But what if there is more than one thing which Jesus did, more than one way in which he was significant which is of importance, and those things are not obviously connected except in the person of Jesus?

Some while ago I wrote a post titled “God: WTF?”, in which I suggested that the only appropriate response to peak mystical experience was something like “WTF?”; it is just too overwhelming and multi-faceted to make it susceptible to description (and the best attempts are wildly poetic rather than coldly analytic). The more I read of the New Testament writers, the more I think that they were struggling with the question “Jesus: WTF?”. At the most basic level, they knew he had lived, taught, healed, gathered a following, died and had then become alive again to some of his followers in some sense, and they knew that he was important. That is to say “IMPORTANT!”. Some of them experienced him as being present to them in, so far as I can understand it, much the same way as that in which I think of God as being present to me in peak mystical events – Paul and John, at least, are identified by F.C. Happold as “Christ-mystics”, and I agree; quite some number started to include him as a figure of worship.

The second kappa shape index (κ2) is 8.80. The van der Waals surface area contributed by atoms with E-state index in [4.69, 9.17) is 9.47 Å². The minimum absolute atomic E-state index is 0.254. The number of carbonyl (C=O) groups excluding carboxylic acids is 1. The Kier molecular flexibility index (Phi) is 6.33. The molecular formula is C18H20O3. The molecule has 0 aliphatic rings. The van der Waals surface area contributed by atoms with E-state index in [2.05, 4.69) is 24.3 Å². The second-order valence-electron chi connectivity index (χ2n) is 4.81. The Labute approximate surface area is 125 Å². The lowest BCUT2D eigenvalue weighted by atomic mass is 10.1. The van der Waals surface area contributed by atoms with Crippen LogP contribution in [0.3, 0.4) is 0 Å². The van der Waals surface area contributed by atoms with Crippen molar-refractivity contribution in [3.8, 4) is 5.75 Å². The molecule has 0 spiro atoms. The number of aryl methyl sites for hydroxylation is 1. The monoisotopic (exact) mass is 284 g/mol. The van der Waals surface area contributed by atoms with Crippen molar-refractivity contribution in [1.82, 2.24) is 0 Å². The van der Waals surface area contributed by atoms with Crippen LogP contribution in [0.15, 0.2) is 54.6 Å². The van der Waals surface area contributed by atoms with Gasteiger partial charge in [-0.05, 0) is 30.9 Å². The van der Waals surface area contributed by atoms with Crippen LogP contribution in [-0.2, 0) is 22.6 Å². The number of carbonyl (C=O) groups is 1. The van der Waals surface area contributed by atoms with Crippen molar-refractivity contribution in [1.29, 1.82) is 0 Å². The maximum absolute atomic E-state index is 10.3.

It was not, however, sufficient to say “come and follow Jesus; this is what he said we should do”; they had to make sense of what they experienced about him. Starting with Paul, all the NT writers wrote using the vocabulary of talking about God which they had available, which was mostly the Hebrew Scriptures – and they mined every area of those in which they thought they could find an analogy to Jesus or a new way of considering his importance.